Association launches campaign for faster speeds in rural areas with warning that 10Mbps is not good enough
The Local Government Association (LGA) has launched a campaign for everyone in rural areas to get access to superfast broadband.
Named Up to Speed, the campaign is accompanied by the provision of a new speed test app that works in all areas and enables users to compare their bandwidths with others in the area.
It comes with the organisation joining the criticisms of the Government's retreat on broadband in rural areas, along with a call for a more flexible national minimum standards and a warning that many users could be stuck in a “digital twilight zone”.
The Government has recently backed away from its target of delivering broadband speeds of 24Mbps throughout the country, with a proposal that a universal service obligation should only require 10Mbps. This follows continued problems in making superfast broadband available for “the final 5%” in remote areas.
It has implications for people and businesses in rural areas being able to use digital public services and run business operations.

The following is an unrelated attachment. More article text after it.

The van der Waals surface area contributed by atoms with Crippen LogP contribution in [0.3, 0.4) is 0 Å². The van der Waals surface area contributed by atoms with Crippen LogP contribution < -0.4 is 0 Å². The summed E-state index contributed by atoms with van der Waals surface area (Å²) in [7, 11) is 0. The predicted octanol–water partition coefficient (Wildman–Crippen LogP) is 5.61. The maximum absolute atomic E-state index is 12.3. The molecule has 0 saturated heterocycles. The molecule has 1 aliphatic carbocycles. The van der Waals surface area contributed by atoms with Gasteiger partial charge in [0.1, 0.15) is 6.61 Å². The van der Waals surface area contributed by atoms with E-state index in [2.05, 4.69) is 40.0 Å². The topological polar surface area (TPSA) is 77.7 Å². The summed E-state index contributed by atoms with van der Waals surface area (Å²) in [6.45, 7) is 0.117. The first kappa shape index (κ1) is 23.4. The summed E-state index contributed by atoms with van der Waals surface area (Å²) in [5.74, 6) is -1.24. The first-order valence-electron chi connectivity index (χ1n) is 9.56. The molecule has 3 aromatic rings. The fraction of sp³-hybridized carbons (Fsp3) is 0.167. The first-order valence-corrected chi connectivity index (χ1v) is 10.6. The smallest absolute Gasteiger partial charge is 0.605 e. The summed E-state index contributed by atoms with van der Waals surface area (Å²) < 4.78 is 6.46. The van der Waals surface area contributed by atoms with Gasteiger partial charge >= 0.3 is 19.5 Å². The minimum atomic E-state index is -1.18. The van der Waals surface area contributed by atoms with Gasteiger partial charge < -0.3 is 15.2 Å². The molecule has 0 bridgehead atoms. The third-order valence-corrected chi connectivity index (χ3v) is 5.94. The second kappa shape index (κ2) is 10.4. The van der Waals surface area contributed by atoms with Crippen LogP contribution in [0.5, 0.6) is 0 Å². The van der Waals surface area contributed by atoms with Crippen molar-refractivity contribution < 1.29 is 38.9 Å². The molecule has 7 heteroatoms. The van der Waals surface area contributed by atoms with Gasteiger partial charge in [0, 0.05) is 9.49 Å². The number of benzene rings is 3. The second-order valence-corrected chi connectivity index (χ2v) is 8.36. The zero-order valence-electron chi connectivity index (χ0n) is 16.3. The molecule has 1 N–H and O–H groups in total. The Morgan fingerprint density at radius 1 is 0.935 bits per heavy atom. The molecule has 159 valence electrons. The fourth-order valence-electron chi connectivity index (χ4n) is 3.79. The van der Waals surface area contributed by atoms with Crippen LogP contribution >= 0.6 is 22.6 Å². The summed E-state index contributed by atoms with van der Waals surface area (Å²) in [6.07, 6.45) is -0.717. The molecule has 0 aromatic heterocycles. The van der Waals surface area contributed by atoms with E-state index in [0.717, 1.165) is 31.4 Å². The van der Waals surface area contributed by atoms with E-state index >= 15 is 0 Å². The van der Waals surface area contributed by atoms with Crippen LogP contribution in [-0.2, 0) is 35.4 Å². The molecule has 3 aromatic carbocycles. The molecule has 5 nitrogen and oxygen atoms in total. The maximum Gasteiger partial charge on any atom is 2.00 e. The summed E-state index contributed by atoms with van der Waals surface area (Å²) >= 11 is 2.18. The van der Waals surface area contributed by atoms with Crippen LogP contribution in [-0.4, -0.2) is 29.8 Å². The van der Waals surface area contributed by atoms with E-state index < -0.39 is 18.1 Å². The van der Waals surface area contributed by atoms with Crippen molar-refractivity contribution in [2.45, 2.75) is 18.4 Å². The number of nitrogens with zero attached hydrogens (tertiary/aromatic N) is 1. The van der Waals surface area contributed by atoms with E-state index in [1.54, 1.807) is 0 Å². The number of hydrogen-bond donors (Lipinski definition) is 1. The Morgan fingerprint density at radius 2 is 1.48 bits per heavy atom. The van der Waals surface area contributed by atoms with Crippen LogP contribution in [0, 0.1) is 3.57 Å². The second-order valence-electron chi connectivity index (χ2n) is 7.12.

The LGA has pointed out that local authorities have a significant role in extending fast broadband, notably in pinpointing weak spots, and warned that a download speed of 10Mbps will soon become inadequate as new online services become available. It predicted the average household will need 19Mbps by 2023.
It said there is a need a new minimum standard based on a percentage of average national speeds, and that the Government should specify performance of other elements such as upload speed.
Councillor Mark Hawthorne, chair of the LGA's People and Places Board, said the minimum standard should be constantly reviewed. Otherwise some areas could fall into the digital twilight zone.
"Achieving 10 Mbps should just be the start and something to build on because demand for and availability of faster speeds continues to grow,” he said. “For the farmer applying for funding, the small business processing its invoices or the GP checking the availability of medicines, broadband is communities' lifeblood.
"Councils are best placed to understand the digital needs of local areas. They are at the centre of improving mobile connectivity through helping implement superfast broadband programmes, organising local initiatives to raise residents' and businesses' digital skills and working with mobile operators to best place infrastructure."